Folicure Moisturizing Conditioner ($6.39, sallybeauty.com) is part of line that was formulated to develop fuller, thicker hair for men and women. This particular moisturizing conditioner is the first everyday use, rinse-out Folicure conditioner. It leaves your fine, delicate hair smooth, shiny and full while it stimulates your scalp with a refreshing tingle.

Many of you have of the Bosley System for men’s hair loss, but there’s a line specifically made for women as well. Bosley’s Professional Strength Bos Defense Nourishing Shampoo for Normal to Fine Hair for Non Color Treated Hair ($18.99, haircarechoices.com) is a sulfate free cleanser helps to promote hair growth by removing buildup and toxins like D.H.T. (a male hormone that stops hair growth, in other words it stops hair growing from the roots) from the hair and scalp. This shampoo nourishes, strengthens and fortifies your hair follicles to result in thicker, fuller looking hair.

Marc Anthony’s Instantly Thick Hair Thickening Cream ($7.99, ulta.com) is a little different in it’s ability to thicken your hair. If you have what is typically called “wet & go” hair and you get blow outs then this may be the perfect product for you. This product is formulated with phytokeratin which wraps a secondary layer around each and every hairstrand. Also provides heat protection and shine. This heat activated cream is used after you shampoo and condition your hair. To use: Apply the cream from roots to ends on damp hair, the hair is thickened by the blow dry process. For added lift and hold, combine with other Instantly Thick™ styling products.

Hue Knew It? I did.

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Book Review: “French Women Don’t Sleep Alone” by Jamie Cat Callan via [zabeth’scorner]

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originally posted by Zabeth

In her book French Women Don’t Sleep Alone Jamie Cat Callan outlines the romantic secrets of French women that have intrigued and captivated men (and some women) for decades. Callan unlocks the secrets that have made French women so alluring.I did find the advice offered in this book to be good; however, it’s the same advice you’d find in The Rules. Both books concur that women should not chase men, that they should play hard to get and, not make themselves too easily available. That’s nothing new or revolutionary. Also when reading this book there are some obvious caveats that you should take into consideration. First, French men are not American men and French culture is not American culture so, not everything will “translate”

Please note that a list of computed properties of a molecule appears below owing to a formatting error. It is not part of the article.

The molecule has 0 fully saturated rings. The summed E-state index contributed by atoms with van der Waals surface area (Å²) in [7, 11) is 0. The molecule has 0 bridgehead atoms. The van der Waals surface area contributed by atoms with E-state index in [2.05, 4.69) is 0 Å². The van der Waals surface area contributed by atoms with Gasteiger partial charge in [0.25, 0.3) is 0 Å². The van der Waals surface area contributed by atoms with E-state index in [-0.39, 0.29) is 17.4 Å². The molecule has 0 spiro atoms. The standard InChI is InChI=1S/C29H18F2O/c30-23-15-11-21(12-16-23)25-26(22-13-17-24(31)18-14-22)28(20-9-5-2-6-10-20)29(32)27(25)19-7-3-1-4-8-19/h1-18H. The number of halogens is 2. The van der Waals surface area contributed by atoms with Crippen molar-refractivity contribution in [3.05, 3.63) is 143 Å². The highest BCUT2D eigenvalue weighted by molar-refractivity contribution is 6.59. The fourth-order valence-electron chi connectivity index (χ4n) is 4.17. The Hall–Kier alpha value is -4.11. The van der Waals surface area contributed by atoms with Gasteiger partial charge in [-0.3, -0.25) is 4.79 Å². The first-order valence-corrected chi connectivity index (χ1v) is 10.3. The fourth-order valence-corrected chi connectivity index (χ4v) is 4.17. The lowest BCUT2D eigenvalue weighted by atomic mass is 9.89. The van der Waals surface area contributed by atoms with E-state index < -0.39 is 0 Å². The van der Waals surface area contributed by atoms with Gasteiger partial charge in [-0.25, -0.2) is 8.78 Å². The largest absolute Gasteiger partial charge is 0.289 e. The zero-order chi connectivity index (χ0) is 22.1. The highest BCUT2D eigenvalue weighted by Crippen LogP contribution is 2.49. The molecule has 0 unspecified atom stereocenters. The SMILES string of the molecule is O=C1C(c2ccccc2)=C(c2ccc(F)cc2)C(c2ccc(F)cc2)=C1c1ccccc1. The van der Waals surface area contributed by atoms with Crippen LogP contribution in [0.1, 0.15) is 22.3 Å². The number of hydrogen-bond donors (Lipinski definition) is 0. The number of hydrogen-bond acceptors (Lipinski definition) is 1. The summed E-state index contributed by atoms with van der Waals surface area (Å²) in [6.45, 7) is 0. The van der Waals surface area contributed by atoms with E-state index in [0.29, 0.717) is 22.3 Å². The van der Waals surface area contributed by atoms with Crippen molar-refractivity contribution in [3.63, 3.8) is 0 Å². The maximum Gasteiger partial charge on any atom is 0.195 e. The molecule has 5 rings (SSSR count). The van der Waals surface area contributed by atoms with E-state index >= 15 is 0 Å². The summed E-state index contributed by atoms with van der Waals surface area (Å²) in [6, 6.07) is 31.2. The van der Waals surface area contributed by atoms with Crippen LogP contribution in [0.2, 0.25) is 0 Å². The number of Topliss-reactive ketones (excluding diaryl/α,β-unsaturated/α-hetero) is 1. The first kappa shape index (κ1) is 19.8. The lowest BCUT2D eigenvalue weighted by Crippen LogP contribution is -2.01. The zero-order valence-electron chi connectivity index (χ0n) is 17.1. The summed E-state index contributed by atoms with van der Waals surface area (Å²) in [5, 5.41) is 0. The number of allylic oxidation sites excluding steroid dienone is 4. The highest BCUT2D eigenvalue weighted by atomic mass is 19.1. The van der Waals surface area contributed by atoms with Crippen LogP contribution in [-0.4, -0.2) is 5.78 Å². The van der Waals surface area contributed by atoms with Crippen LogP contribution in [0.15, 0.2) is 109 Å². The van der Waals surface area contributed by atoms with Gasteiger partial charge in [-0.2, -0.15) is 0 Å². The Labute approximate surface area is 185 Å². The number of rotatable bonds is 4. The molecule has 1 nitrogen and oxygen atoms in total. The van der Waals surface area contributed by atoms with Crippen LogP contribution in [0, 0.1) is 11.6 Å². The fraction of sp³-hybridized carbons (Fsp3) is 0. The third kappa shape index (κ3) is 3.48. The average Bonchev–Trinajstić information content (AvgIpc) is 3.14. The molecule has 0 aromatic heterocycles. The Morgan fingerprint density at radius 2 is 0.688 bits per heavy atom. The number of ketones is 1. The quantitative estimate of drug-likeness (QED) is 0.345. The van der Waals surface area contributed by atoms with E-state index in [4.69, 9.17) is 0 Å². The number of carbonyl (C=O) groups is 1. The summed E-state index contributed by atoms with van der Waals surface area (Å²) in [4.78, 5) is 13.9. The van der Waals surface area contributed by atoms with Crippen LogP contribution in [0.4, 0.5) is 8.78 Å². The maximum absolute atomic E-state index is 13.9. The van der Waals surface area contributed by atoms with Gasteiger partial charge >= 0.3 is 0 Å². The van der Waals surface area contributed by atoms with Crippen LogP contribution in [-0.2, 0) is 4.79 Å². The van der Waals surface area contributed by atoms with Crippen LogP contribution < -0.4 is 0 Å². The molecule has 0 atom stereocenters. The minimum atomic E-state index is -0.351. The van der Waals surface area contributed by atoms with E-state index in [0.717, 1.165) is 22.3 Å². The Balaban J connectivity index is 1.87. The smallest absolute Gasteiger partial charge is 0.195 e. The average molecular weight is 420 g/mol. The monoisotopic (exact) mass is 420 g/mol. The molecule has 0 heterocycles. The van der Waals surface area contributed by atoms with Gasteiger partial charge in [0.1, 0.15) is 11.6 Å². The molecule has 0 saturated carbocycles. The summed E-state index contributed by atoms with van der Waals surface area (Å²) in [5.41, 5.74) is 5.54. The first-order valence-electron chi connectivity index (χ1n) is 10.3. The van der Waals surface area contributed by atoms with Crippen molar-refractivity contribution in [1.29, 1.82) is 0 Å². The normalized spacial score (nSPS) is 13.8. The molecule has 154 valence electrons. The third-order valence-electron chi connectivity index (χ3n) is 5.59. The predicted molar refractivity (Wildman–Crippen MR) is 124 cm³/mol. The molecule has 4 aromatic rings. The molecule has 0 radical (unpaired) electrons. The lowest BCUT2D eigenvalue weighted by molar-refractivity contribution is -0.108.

so to speak. Second, the French live in a much smaller much more intimate country; therefore, their “rules of the game” will be different from our own.

I also don’t like the notion of European cultural superiority and the idea that Europe does things better than America, or that Americans need to learn something from Europeans. As a proud “can do” American I do get a bit defensive about that. Nonetheless there are many things in this book that American women can learn from French women:

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  1. Instead of going online or to a club/bar try throwing a dinner party.

    French women don’t meet men online or in bars. Instead they meet men through their existing social circle or “coterie.” Try throwing a dinner party at your home and have each guest bring one or two guests. This broadens your social circle and will give you a chance to get intimately acquainted with the people in your inner circle. Your friends and acquaintances will get to see you in a different light too- dinner parties give you a chance to show off your intellect and your cooking and conversation skills. There’s also an air of competition. When you’re online men already know you are available; when you meet at a dinner party they won’t and thus can’t take you for granted. They’ll also take note of other potential suitors.

  2. Go for a walk.

    Instead of going to a restaurant on a first date and confining yourself to that one person for 2 hours, go on a walk or a bicycle ride. This eliminates the quid-pro-quo where because the man is paying for something he feels entitled and you (may) feel obligated. Also when you’re out and about walking through town looking and smelling good other men will notice you…and don’t think your date won’t notice that. For the times when you don’t have a date, fill in the time by doing something else out and about in the world where you can be visible to the opposite sex.

  3. Dare to be feminine.

    There’s nothing wrong with being a woman and embracing your femininity. American women have had this beaten out of them for the past 40 years. French women on the other hand love being women and they don’t turn their sensuality on and off- it’s just always on. Second, French women don’t hide their intelligence. In fact they like to look brainy and appear intellectual. Intelligence isn’t a masculine trait and, real men know that smart is sexy.

  4. Take care of your body.

    French women put themselves first. Putting yourself first means taking care of your body both physically and emotionally. This is something we as BW especially, often neglect to do. Always know you’re beautiful and be happy with who you are. Exercise. Eat quality, nutritious food. Take good care of your skin. In other words, don’t neglect yourself.

  5. The myth of the French Mistress.

    Contrary to popular belief, adultery is not as tolerated in France as some people (men) would like to believe. Nor are French women as tolerant of a husband’s indiscretions as we are sometimes led to believe. Let’s also not ignore the fact that women are just as capable of being unfaithful. Affairs do happen in France but it’s really not much different than in the U.S.